Lawn – Failure to Green Up
Q: We had freezing weather after my zoysiagrass had started greening up. It turned brown afterward and now, three weeks later, it has little greenery showing. What should I do now?
A: Warm temperatures in March can make warm-season grasses (e.g. bermudagrass, centipedegrass, St. Augustinegrass, and zoysiagrass) green up early. This process consumes stored carbohydrates. Cool temperatures and frost during the first few weeks of April will slow the growth of these species and cause them to turn brown again.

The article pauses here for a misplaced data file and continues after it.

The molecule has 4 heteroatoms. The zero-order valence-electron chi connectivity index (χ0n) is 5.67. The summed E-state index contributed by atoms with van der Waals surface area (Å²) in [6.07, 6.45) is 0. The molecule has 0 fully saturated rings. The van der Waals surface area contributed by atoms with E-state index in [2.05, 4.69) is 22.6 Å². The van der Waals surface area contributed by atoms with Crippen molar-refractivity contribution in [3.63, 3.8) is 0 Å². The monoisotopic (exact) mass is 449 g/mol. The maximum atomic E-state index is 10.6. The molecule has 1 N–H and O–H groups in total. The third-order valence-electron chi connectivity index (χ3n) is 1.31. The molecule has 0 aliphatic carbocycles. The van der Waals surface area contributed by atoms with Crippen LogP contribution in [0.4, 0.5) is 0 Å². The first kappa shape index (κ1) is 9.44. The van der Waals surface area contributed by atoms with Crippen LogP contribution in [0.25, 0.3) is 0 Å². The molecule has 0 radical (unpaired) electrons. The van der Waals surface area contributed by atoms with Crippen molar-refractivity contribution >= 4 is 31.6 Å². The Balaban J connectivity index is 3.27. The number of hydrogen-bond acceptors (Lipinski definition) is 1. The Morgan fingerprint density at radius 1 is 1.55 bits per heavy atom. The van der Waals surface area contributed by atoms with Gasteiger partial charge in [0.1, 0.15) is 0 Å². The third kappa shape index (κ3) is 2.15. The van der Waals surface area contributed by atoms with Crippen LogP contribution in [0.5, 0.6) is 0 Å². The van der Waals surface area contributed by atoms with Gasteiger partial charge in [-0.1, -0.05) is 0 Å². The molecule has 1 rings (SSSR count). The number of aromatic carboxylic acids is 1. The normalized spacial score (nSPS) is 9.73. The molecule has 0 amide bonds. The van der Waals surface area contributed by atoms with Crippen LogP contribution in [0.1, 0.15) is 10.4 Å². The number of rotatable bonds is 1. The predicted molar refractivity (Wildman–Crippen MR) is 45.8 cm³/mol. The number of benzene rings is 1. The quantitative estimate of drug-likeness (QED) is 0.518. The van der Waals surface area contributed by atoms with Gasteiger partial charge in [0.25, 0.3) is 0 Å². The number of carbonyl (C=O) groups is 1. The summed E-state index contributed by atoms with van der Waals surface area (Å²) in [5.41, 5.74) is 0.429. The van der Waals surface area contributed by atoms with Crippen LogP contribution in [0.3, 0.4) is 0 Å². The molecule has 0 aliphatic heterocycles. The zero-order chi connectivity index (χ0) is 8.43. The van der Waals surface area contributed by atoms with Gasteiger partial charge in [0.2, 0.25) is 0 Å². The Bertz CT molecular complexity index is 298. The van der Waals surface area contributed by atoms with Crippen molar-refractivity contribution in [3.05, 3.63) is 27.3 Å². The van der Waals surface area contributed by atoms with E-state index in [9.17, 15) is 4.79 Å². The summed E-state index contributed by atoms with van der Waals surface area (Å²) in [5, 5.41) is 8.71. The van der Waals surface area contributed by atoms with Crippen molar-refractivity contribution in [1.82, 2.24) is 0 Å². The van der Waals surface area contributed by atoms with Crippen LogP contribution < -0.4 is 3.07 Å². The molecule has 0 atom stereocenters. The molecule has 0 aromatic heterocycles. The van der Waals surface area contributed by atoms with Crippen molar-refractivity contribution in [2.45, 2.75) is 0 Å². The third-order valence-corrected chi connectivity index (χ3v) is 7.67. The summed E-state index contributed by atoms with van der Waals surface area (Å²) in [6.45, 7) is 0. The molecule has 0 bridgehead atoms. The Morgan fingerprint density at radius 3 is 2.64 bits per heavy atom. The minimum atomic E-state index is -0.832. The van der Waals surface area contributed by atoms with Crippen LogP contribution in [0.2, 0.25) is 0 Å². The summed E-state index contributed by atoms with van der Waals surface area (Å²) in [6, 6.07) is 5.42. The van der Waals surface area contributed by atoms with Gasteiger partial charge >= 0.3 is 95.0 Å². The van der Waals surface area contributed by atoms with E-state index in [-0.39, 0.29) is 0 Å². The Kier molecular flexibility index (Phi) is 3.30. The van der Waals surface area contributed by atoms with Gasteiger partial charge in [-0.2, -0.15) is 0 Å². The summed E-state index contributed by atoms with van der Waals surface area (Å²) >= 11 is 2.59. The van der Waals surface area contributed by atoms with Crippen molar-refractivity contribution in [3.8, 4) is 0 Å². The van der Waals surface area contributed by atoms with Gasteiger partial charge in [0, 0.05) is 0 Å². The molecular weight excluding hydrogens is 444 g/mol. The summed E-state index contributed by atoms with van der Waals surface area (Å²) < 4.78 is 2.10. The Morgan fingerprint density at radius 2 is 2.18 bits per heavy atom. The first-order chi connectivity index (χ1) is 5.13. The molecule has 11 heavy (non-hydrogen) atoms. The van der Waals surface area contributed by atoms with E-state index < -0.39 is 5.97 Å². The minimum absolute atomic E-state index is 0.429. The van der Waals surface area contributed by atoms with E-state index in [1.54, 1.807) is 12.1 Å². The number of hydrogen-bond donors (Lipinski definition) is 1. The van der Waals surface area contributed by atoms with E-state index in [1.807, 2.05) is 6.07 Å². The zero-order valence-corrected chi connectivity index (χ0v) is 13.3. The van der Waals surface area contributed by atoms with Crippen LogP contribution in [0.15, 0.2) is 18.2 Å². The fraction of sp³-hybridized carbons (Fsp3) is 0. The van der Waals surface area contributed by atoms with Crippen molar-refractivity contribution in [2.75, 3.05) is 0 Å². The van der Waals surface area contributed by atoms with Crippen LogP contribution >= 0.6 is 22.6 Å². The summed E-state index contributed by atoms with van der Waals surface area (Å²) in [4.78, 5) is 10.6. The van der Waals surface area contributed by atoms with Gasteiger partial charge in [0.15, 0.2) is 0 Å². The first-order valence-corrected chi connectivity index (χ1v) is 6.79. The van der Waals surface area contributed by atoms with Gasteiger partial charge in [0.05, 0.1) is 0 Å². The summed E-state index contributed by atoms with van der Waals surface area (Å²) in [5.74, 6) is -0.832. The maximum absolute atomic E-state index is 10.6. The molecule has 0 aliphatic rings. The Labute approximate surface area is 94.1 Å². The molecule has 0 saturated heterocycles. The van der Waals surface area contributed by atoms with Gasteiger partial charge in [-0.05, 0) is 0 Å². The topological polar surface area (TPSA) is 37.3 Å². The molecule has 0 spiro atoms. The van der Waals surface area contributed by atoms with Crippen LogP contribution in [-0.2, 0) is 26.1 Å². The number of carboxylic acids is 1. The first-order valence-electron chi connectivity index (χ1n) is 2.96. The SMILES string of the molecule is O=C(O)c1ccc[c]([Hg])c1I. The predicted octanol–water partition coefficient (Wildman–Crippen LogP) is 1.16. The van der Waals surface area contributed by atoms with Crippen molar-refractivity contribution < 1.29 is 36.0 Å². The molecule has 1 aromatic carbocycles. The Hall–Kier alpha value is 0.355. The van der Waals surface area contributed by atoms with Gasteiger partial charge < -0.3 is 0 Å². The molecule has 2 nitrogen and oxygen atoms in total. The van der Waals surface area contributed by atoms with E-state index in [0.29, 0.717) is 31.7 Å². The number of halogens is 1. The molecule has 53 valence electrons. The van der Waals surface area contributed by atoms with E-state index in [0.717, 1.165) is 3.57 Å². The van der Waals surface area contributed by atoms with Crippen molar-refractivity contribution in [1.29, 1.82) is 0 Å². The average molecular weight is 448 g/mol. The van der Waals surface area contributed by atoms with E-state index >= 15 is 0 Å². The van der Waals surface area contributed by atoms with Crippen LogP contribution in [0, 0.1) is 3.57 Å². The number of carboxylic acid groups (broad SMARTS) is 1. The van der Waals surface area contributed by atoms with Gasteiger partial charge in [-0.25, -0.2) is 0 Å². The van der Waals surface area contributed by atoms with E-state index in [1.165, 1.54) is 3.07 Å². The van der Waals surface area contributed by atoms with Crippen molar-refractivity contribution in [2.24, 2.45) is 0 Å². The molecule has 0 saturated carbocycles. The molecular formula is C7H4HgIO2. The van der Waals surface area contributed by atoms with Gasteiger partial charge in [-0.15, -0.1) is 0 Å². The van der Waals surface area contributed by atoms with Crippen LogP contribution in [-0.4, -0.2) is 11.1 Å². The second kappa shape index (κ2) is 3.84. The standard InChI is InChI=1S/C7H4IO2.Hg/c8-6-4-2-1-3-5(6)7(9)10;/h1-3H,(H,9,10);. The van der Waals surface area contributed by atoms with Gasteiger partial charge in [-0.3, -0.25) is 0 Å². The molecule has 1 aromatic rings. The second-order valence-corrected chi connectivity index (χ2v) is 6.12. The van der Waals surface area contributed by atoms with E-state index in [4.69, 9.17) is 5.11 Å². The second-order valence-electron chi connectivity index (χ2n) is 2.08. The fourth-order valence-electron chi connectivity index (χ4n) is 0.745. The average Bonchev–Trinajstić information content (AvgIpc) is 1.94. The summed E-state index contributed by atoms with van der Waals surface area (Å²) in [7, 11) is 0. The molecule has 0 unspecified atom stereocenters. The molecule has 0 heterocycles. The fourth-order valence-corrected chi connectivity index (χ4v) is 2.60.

Usually the carbohydrate supply has been diminished but not depleted, so they will green-up again once temperatures are warm enough. Typically established lawns will turn green slowly, because of reduced reserves, and growth will be slow until each plant can begin making its own food. Fertilization will not speed recovery.
Some turfgrass loss may be experienced. For warm-season grass sod planted in a dormant state since fall, there is a greater likelihood of loss. These plants have yet to develop the root system and stored reserves to make it through the wild temperature swings some springs bring.
Keep an eye on your lawn until mid-May. If it is dead then, you’ll have to replace it.